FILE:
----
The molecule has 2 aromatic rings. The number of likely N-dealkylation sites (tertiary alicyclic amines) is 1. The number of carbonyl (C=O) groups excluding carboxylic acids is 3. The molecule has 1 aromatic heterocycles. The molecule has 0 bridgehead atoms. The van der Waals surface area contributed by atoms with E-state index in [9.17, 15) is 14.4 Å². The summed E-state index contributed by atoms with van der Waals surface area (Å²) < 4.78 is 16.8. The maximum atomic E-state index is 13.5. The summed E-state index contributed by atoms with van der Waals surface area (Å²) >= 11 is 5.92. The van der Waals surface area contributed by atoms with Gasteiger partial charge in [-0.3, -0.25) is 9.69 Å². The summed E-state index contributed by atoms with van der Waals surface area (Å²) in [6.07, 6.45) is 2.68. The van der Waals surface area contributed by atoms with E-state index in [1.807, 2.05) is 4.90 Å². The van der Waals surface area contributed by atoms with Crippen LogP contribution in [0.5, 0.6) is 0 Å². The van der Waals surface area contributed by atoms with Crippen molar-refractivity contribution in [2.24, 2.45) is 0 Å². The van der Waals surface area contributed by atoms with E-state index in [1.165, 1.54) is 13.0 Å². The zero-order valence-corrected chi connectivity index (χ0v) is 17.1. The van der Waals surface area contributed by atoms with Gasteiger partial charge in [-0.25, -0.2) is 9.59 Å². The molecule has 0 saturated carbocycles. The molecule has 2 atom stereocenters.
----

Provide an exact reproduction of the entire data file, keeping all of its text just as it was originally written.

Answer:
The molecule has 2 aromatic rings. The number of likely N-dealkylation sites (tertiary alicyclic amines) is 1. The number of carbonyl (C=O) groups excluding carboxylic acids is 3. The molecule has 1 aromatic heterocycles. The molecule has 0 bridgehead atoms. The van der Waals surface area contributed by atoms with E-state index in [9.17, 15) is 14.4 Å². The summed E-state index contributed by atoms with van der Waals surface area (Å²) < 4.78 is 16.8. The maximum atomic E-state index is 13.5. The summed E-state index contributed by atoms with van der Waals surface area (Å²) >= 11 is 5.92. The van der Waals surface area contributed by atoms with Gasteiger partial charge in [-0.3, -0.25) is 9.69 Å². The summed E-state index contributed by atoms with van der Waals surface area (Å²) in [6.07, 6.45) is 2.68. The van der Waals surface area contributed by atoms with E-state index in [1.807, 2.05) is 4.90 Å². The van der Waals surface area contributed by atoms with Crippen LogP contribution in [0.5, 0.6) is 0 Å². The van der Waals surface area contributed by atoms with Crippen molar-refractivity contribution in [2.24, 2.45) is 0 Å². The van der Waals surface area contributed by atoms with E-state index in [1.165, 1.54) is 13.0 Å². The zero-order valence-corrected chi connectivity index (χ0v) is 17.1. The van der Waals surface area contributed by atoms with Gasteiger partial charge in [-0.25, -0.2) is 9.59 Å². The molecule has 0 saturated carbocycles. The molecule has 2 atom stereocenters.